Norm paused and thought over Elric’s plan. He didn’t like it for several reasons. For one, how were they going to get hold of a foal and a net? But more importantly, it didn’t seem like the heroic thing to do. And yet, what did Norm know of heroism? All his attempts at it so far had failed.
But he couldn’t deny his heart. No creature that magnificent deserved to be caught in a net and dragged to its master.
So Norm stood up and said, ‘Hello there.’
The pegasus jumped, ripping a page out of the book with his hoof.
‘Don’t be scared! I’m not going to hurt you. What book are you reading?’
For a long moment, the pegasus didn’t move a muscle, and just stared at him in silence. Then he said, ‘How can you talk to me?’
‘I ate a magic pear.’
‘Hmm, I thought they stopped growing those years ago. Well, if you must know, I’m reading The Almanac of Dragons.’
‘Fancy!’ said Norm. ‘What’s it about?’
‘Oh, I probably could’ve guessed that from the title.’
‘What do you want?’ said the pegasus. Despite his overwhelming beauty, he spoke in a cold, practical manner.
‘I, uh…’ He couldn’t just say he wanted to take him to the King, could he? ‘I heard you ran away from the King. Why is that?’
‘And why would I tell you? You’re just looking for a reward. Is he offering “endless riches” this time, or did he say he would be “forever thankful”?’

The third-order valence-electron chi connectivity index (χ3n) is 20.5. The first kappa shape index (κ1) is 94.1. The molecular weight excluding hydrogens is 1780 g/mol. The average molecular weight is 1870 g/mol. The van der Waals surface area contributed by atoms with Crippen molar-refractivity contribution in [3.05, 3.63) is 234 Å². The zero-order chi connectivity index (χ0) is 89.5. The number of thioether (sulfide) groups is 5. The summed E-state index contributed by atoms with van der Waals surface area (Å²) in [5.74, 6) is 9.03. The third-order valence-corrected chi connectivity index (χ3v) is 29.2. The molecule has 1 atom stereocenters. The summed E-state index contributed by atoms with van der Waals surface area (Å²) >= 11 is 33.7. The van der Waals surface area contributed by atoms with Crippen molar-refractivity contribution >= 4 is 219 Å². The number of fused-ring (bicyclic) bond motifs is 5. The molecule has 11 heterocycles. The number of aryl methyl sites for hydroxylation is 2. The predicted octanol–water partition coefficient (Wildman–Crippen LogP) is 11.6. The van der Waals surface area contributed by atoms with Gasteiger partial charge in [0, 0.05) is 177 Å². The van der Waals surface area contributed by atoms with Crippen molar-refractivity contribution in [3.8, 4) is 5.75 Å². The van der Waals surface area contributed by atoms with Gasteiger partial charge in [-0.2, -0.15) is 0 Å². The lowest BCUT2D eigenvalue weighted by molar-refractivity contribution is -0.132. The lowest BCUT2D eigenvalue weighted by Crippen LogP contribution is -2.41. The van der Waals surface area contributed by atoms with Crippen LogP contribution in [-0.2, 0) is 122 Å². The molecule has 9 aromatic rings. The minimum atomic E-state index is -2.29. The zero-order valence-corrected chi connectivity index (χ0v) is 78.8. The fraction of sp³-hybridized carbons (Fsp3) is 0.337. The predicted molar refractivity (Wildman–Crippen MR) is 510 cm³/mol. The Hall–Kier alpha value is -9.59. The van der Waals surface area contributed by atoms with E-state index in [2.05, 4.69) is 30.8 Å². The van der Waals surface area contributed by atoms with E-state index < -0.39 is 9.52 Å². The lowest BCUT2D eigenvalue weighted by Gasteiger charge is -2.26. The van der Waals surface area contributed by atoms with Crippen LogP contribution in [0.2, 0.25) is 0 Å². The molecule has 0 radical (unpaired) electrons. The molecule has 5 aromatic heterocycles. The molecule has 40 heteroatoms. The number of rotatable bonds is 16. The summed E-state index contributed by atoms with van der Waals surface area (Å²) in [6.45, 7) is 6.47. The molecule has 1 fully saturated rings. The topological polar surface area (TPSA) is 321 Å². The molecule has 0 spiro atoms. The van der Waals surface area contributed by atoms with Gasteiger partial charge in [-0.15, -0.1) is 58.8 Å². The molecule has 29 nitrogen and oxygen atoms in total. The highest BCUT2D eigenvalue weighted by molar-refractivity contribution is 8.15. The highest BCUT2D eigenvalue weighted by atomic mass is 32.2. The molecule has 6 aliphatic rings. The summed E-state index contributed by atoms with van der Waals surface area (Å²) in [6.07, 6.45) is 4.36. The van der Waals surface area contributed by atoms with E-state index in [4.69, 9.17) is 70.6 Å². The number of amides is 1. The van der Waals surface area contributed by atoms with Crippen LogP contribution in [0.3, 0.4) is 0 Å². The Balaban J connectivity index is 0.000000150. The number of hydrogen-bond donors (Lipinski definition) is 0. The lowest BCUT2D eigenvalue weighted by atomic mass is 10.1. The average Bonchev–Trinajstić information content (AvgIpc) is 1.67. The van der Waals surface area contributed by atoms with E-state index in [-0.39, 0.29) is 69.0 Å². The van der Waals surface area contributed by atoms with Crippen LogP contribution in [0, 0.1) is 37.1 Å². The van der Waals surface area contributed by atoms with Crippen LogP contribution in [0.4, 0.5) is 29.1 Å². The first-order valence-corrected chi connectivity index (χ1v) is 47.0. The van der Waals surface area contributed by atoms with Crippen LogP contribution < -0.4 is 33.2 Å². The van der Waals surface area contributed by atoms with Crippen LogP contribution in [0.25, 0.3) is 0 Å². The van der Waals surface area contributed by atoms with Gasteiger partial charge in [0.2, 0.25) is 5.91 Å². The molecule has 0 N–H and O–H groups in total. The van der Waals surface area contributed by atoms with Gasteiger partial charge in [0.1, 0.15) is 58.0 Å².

‘The first one! But no, I’m not here to help the King.’
‘True. You don’t look like one of those mercenaries the King hires. You’re not even wearing armour. I could crush you with one hoof.’
Norm gulped. ‘Yeah, you could.’
The pegasus sighed. ‘I suppose there’s no harm in telling you why I ran away. Perhaps you can pass the message on to the King for me, and he can leave me alone.’
The pegasus stepped out of the cave and walked around, never taking his eye off Norm.
‘I never liked that fighting business. I’m a scholar, really. I’ve fought in many battles—’ here he moved his neck to point at his scar-covered back, ‘—and I’ve killed many men, but for what? So that a drunk man can fill his pockets and continue to crush the people under his boot?’
‘Did the King… hurt you?’
The pegasus turned round and stared at Norm. ‘Yes, he did.’
‘I’m sorry. I know what that’s like. I’m not a warrior, at least, not yet. I want to be a hero. But my stepmother…’
‘…is wicked and beats you every day?’
‘Almost! She never hit me. Just said mean words.’